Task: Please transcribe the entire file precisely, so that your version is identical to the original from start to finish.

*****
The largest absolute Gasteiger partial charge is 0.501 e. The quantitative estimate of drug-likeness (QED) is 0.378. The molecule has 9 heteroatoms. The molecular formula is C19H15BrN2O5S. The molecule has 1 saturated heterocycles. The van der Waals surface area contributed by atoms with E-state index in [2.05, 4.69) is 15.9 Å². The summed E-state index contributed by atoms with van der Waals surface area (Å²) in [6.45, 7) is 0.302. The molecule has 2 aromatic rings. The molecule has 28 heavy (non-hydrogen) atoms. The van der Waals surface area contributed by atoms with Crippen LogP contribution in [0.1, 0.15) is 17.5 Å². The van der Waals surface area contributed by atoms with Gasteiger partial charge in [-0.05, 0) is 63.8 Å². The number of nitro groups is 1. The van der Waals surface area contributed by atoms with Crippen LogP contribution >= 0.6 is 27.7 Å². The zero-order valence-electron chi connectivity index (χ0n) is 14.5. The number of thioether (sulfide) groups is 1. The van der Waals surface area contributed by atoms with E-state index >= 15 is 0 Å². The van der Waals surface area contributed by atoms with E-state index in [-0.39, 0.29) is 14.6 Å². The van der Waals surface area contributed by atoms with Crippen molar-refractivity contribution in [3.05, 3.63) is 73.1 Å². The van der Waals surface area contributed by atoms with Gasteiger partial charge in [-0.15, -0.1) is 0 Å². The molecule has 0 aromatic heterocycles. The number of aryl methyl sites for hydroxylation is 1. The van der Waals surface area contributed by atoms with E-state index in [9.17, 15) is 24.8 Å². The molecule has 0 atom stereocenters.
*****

The largest absolute Gasteiger partial charge is 0.501 e. The quantitative estimate of drug-likeness (QED) is 0.378. The molecule has 9 heteroatoms. The molecular formula is C19H15BrN2O5S. The molecule has 1 saturated heterocycles. The van der Waals surface area contributed by atoms with E-state index in [2.05, 4.69) is 15.9 Å². The summed E-state index contributed by atoms with van der Waals surface area (Å²) in [6.45, 7) is 0.302. The molecule has 2 aromatic rings. The molecule has 28 heavy (non-hydrogen) atoms. The van der Waals surface area contributed by atoms with Crippen LogP contribution in [0.1, 0.15) is 17.5 Å². The van der Waals surface area contributed by atoms with Gasteiger partial charge in [-0.05, 0) is 63.8 Å². The number of nitro groups is 1. The van der Waals surface area contributed by atoms with Crippen LogP contribution >= 0.6 is 27.7 Å². The zero-order valence-electron chi connectivity index (χ0n) is 14.5. The number of thioether (sulfide) groups is 1. The van der Waals surface area contributed by atoms with E-state index >= 15 is 0 Å². The van der Waals surface area contributed by atoms with E-state index in [-0.39, 0.29) is 14.6 Å². The van der Waals surface area contributed by atoms with Crippen molar-refractivity contribution in [3.05, 3.63) is 73.1 Å². The van der Waals surface area contributed by atoms with Gasteiger partial charge in [-0.15, -0.1) is 0 Å². The molecule has 0 aromatic heterocycles. The number of aryl methyl sites for hydroxylation is 1. The van der Waals surface area contributed by atoms with E-state index in [9.17, 15) is 24.8 Å². The molecule has 0 atom stereocenters.